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Catechesis Notes for the Week — This Week in Acts: The Gospel Spreads to the Gentiles — The vision that Peter received of God cleansing the unclean animals taught him that the Gospel was to be preached to Jew and Gentile alike. Peter Preaches to the Household of Cornelius saying, “in truth I perceive that God shows no partiality…the word which God sent to the children of Israel, preaching peace through Jesus Christ—He is Lord of all.” Peter Defends Preaching the Gospel to the Gentiles by recounting the vision he had received and the Lord’s declaration: “What God has cleansed you must not call common…If God gave them the same gift as he gave us when we believed on the Lord Jesus Christ, who was I that I could withstand God?” The Feast of St. Barnabas, Apostle is celebrated this week as we meditate upon the ministry of the man whose name means, “Son of Encouragement.” Barnabas encouraged the Church to be faithful to the Gospel, to receive Saul of Tarsus (the Apostle Paul) as a fellow minister, and he accompanied Paul on his first missionary journey. Barnabas and Saul Are Sent to Antioch because of the explosion of Hellenist Jews who were converted to faith in Christ. Barnabas is called an apostle, not because he was one of the eyewitnesses, chosen by Jesus as Paul and the Twelve were, but because he shared in the apostolic mission and supported the apostles in their ministry. In Herod Beheads James and the Lord Delivers Peter, we learn that God’s will is always good. He uses persecution to spread the Gospel, but He also delivers His saints from persecution when His mission for them on earth is not complete. As the Church continued to grow in Judea, Samaria, and Galilee, Syrian Antioch became the hub of missionary work to the Gentiles. Saul and Barnabas Begin the First Missionary Journey to Cyprus and Asia minor, preaching Jesus from the Old Testament Scriptures. In Paul Preaches in the Synagogue of Antioch in Pisidia, we see the pattern of apostolic preaching used throughout the book of Acts in calling Jews and Gentiles to repentance and faith.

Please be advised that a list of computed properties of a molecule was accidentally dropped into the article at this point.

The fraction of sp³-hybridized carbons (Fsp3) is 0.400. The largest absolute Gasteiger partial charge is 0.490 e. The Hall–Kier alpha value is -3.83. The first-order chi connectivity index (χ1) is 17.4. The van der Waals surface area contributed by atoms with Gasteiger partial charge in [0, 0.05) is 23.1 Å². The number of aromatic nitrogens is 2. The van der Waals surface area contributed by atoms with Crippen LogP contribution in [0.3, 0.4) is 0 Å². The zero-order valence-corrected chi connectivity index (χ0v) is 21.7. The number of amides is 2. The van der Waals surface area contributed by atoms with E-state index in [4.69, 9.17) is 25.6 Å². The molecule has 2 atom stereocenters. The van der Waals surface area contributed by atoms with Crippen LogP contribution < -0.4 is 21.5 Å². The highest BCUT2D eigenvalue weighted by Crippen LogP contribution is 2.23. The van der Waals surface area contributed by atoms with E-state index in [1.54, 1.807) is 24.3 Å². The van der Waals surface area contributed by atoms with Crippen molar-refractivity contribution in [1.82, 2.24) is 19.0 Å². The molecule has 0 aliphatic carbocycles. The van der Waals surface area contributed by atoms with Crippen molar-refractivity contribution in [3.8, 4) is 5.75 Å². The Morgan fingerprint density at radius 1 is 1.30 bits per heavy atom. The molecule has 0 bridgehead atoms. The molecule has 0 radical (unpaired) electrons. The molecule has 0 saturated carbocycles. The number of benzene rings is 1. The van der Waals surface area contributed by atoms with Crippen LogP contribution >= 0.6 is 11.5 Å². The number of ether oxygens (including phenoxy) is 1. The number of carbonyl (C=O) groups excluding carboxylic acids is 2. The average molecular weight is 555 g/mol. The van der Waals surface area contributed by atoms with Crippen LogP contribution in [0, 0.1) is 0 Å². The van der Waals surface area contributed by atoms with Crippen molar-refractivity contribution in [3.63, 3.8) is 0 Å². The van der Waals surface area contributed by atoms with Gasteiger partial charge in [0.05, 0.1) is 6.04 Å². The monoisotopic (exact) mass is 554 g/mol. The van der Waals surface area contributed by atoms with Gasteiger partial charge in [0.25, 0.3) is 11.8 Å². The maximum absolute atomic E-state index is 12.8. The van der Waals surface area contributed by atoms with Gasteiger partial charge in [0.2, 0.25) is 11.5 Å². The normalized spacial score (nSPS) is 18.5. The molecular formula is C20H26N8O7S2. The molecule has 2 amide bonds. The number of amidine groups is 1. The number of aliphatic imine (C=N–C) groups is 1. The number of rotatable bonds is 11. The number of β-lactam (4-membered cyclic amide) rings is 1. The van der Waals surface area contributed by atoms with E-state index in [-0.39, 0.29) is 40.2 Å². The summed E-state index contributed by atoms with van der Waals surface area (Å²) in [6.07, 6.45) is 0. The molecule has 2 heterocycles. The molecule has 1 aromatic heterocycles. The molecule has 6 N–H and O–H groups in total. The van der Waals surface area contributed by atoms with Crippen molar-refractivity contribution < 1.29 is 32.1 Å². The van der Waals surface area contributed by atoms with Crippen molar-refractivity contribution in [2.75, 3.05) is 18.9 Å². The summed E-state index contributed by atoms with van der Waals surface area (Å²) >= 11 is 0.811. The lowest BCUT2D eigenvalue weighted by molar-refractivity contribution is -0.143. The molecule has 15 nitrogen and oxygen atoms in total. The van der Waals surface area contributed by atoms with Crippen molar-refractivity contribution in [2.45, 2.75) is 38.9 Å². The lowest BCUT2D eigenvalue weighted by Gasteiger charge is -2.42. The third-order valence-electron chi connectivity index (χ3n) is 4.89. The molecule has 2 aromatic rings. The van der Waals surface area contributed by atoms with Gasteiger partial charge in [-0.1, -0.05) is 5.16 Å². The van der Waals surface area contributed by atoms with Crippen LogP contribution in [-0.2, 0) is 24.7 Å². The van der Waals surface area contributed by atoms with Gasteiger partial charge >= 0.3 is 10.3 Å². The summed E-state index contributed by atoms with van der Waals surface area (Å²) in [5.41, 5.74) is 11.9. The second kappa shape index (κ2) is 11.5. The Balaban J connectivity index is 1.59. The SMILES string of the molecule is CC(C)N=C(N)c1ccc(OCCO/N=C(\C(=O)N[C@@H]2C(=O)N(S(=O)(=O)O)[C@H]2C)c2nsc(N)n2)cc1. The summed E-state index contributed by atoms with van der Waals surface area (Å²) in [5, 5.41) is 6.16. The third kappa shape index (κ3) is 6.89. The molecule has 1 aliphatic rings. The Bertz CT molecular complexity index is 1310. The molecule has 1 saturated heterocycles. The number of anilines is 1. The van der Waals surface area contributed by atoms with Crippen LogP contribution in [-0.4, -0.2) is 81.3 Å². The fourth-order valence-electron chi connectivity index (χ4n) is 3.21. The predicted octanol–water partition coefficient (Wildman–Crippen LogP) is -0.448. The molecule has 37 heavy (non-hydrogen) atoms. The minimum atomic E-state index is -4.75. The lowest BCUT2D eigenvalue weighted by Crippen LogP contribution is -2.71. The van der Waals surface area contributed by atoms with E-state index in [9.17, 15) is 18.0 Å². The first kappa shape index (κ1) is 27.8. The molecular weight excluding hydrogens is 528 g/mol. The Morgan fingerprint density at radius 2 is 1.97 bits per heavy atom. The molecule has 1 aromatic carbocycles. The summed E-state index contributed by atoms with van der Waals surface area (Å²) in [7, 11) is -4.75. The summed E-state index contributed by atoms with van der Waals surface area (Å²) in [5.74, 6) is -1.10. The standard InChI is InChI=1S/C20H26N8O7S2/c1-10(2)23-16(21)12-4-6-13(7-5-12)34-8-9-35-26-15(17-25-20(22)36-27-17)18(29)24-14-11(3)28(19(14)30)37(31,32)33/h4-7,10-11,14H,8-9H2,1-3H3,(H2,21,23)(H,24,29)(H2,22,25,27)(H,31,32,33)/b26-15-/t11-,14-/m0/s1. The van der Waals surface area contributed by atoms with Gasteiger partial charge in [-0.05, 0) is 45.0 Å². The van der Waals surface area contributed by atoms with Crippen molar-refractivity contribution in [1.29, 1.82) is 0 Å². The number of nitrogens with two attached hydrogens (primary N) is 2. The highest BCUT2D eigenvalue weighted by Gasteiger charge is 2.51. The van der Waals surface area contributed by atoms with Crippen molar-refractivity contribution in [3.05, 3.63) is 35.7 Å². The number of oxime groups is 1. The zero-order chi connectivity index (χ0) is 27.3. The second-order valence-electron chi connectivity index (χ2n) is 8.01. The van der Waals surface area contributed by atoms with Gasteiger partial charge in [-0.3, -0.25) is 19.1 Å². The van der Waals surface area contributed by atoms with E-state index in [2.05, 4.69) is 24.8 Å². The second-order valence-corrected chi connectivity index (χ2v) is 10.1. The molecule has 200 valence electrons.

Catechism: The Ten Commandments—The First Commandment

June 2, 2024